Natural Wonders and Hidden Treasures
Float over the lip of an underwater canyon to take in the big picture, or zero in on the small creatures that seek shelter in the corals. Dominica rewards snorkeling adventures large and small, delivering clear waters, dramatic underwater landscapes and amazing marine life. Discover a submerged volcanic crater now decorated with multi-hued corals and sponges; float in clouds of bubbles that emerge from deep underground fumaroles; look close to find a fish that would rather walk than swim. These underwater wonders and more are found within protected marine preserves that have earned this island the reputation as one of the finest snorkeling destinations in the Caribbean.
- Best for: Everyone, watersports and spa enthusiasts & adventurers from soft to rugged
- Best season to visit: Year round, drier January - April
- Weather: Trade winds and forests keep temperatures mild throughout the year. Wintertime lows run in the mid 70s, while summer rarely sees daytime temperatures above the mid 80s
Snorkeling in Dominica Overview
Snorkeling takes place on the island's calm western shore within a trio of marine reserves. Reefs being close to shore and can drop from shallow to impressive depths in short order. The most popular area is the Soufriere-Scotts Head Marine Reserve, where the underwater landscape includes the remains of an ancient volcanic crater.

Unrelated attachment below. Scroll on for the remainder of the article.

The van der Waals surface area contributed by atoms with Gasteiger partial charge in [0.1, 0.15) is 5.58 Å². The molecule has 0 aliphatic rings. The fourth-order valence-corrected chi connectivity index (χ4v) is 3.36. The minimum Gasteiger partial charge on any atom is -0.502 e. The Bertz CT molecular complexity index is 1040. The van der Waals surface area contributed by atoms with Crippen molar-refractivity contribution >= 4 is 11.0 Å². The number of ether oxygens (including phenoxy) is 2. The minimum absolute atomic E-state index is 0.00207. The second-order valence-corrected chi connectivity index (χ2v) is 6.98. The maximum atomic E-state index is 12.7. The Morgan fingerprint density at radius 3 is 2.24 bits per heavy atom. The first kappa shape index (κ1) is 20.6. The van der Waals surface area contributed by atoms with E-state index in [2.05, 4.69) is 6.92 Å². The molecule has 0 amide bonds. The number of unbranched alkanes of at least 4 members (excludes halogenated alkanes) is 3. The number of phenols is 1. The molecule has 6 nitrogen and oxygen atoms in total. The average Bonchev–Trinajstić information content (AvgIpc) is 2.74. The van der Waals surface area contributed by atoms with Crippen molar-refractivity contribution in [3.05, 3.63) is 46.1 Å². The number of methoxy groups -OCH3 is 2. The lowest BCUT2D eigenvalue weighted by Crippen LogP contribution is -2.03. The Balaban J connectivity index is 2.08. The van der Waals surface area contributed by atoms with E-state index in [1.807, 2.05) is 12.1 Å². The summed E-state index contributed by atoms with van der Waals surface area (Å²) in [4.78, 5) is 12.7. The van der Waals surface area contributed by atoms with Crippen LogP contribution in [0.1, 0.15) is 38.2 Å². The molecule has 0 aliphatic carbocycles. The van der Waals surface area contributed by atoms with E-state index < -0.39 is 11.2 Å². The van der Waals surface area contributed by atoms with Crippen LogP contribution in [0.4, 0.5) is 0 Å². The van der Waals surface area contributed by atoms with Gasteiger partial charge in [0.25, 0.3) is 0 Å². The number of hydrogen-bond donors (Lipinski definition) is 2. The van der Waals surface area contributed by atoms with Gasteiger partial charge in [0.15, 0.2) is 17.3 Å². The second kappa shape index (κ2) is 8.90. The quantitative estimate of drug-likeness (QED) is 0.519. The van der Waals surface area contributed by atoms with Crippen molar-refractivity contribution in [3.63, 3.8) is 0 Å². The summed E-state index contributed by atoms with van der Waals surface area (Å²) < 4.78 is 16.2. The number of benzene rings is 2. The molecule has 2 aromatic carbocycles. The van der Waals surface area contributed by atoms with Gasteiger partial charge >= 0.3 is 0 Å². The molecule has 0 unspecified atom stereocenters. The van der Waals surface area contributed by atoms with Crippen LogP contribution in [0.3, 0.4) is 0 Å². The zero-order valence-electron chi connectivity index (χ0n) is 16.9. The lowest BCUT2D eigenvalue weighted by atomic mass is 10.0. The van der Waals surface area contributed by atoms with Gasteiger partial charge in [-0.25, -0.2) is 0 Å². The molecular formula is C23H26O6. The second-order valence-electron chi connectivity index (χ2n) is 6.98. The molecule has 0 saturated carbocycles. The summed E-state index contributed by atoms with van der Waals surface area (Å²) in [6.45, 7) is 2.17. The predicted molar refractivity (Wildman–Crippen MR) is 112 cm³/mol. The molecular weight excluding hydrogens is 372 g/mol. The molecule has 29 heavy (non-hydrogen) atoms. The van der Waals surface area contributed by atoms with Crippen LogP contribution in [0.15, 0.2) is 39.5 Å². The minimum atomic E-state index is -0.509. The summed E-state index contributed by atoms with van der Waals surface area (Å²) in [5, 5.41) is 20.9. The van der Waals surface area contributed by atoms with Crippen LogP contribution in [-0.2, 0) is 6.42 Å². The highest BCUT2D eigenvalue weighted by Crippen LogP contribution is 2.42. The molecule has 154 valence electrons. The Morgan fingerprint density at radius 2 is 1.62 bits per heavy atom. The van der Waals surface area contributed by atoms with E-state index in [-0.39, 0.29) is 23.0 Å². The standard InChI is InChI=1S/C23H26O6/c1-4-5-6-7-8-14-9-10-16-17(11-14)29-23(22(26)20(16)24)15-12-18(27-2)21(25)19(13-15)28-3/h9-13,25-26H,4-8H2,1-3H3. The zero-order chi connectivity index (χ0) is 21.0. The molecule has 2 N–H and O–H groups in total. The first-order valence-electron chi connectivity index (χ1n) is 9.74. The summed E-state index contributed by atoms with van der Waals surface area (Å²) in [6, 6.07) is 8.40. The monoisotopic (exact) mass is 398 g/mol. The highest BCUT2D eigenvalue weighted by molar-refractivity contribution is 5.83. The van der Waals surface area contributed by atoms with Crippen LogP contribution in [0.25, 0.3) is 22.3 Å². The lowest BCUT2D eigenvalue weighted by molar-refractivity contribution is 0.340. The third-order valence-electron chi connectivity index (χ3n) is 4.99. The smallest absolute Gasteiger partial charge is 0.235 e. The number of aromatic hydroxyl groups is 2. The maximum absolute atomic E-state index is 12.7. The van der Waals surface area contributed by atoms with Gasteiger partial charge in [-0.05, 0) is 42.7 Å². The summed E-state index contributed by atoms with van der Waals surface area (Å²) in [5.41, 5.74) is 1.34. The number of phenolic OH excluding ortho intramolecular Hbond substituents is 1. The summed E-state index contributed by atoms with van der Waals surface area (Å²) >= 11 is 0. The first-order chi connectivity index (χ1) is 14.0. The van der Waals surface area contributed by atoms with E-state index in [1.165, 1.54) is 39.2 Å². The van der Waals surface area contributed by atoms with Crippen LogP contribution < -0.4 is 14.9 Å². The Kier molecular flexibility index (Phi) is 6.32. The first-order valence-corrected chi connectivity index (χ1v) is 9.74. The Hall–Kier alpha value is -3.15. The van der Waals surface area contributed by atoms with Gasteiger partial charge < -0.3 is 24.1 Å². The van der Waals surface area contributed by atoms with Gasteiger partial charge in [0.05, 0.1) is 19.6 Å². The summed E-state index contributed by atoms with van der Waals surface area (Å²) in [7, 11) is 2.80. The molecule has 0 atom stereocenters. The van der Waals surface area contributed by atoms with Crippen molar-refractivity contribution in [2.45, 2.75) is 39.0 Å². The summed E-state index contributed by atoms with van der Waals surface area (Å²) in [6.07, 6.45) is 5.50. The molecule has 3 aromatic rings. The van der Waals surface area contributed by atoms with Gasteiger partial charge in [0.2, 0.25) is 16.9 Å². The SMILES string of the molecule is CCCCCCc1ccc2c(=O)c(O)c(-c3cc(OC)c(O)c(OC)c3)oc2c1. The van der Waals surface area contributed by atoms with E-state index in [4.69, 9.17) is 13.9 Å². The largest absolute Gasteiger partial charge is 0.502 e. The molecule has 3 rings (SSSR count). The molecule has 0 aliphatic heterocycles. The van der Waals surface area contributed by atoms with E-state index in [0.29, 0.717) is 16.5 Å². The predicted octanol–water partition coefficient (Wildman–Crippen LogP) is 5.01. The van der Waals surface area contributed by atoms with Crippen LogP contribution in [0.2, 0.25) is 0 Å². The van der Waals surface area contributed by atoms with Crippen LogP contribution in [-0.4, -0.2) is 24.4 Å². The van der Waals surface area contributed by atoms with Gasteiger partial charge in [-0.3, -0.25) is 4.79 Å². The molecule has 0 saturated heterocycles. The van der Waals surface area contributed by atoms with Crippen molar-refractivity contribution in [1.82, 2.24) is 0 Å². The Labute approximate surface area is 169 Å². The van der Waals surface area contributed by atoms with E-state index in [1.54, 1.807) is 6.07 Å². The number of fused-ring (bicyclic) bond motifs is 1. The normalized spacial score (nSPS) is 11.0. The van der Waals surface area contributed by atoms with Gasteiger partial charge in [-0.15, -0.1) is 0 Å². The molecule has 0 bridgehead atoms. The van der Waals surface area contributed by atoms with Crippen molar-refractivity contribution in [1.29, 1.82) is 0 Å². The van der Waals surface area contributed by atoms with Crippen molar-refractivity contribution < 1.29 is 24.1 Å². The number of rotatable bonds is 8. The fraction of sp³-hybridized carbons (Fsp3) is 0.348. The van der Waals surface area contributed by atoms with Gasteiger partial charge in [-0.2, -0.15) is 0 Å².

Snorkeling in Dominica Tips
Champagne Reef is Dominica's must-do snorkel site, but don't just focus on the bubbles. An exploration of the reef will reveal a historic shipwreck with cannons, and a wealth of marine life that includes unusual finds such as frogfish and flying gurnards. Dolphins have also been known to visit the site, so be sure to glance out into open water every so often.
Best Places for Snorkeling in Dominica
At Champagne Reef, gasses escaping from deep volcanic vents filter through the sea floor to envelop snorkelers in streams of effervescent bubbles. More than 200 types of marine life can be found at Coral Gardens South, including stingrays and garden eels. At L’Abym snorkelers can drift above a cliff face that begins close to shore and plunges to depths of 1500 feet. Pointe Guignard is known for attracting unique species of marine life.
What to Pack for Snorkeling in Dominica
Choose slipper-style fins because they are more streamlined and easy to put on when snorkeling from a boat. A rash guard or water shirt to protect a bareback from sunburn. A soft cloth or mesh carry bag for gear and towels. A waterproof case for keys and smartphones.
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Passport and/or Visa Requirements
A valid passport is required with at least 1 blank page for entry stamp. No visa is required for stays of less than 6 months with proof of onward or return ticket. See the entry/exit requirements here.
Vaccinations are not required for entering the Caribbean if you’re coming from the U.S. Before traveling check the CDC here.
Culture and Customs